The WCC welcomes Israel's indication to return to the peace path with the Palestinians, Syrians and Lebanese, and Prime Minister Barak's promise to withdraw the Israeli Army from the so-called security zone of South Lebanon, occupied by Israel since 1982. The WCC is concerned however that violations of human rights and international law by the State of Israel continue. Information from Israeli and Palestinian human rights organizations indicates that, while certain violations have declined since the signing of the Declaration of Principles, Israel's fundamental policy on the human rights of Palestinians in the Occupied Territories has not changed substantially, and some types of violations have even increased. In addition, Israel keeps up severe pressures on the Palestinian Authority with regard to security, leading to further violations of human rights of Palestinians under Palestinian administration. The Palestinian Legislative Council seems marginalized. The WCC recognizes that two democracies are needed to create a viable peace. Working for democracy is also the basis for a durable peace. Working for peace also means encouraging the creation and strengthening of a healthy civil society.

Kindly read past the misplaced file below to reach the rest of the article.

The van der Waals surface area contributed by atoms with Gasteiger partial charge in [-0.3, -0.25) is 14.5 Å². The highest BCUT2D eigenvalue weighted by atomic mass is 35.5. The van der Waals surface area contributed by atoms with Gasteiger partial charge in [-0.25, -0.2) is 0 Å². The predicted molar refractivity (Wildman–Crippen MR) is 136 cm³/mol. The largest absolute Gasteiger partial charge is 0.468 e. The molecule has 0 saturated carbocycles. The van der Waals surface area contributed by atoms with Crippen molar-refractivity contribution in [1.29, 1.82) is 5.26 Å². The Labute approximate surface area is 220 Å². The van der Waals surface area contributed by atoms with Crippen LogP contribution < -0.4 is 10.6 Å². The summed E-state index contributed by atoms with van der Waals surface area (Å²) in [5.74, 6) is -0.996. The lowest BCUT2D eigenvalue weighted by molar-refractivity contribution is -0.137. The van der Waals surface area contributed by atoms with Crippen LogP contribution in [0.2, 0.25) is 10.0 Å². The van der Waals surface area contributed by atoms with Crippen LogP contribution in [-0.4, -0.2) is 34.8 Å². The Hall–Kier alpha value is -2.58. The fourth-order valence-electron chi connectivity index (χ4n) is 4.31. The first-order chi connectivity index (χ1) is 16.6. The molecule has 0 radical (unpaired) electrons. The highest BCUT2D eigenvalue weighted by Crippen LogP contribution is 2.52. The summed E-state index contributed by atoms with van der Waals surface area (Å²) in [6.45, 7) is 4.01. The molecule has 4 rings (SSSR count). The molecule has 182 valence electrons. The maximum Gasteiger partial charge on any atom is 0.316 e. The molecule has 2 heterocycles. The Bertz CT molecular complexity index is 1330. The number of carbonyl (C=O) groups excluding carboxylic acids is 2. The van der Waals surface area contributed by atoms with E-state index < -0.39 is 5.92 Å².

The WCC is committed to accompany the churches and civil society in Jerusalem throughout the negotiations on the Permanent Status in their quest for a just and durable peace.
Their Beatitudes and Heads of Christian Communities in Jerusalem issued a Joint Memorandum in 1994 on the Significance of Jerusalem for Christians. During the WCC General Secretary visit to Jerusalem the following year, they urged the WCC to keep the Status of Jerusalem and the settlement of the wider Middle East conflict high on the WCC International Affairs, Peace & Human Security agenda. The 1998 WCC Harare Assembly adopted a Statement on the Status of Jerusalem, informed by previous interfaith initiatives, earlier positions taken by the WCC and its member churches, visits to Jerusalem and consultations with Israeli, Palestinian and international legal experts and church leadership in the Middle East and Jerusalem.
International Affairs, Peace & Human Security staff provide analysis on the developments of the Middle East Peace process and guidance to its member churches and partners as well as a platform for discussion and international advocacy.
1. Final Status Negotiations and Jerusalem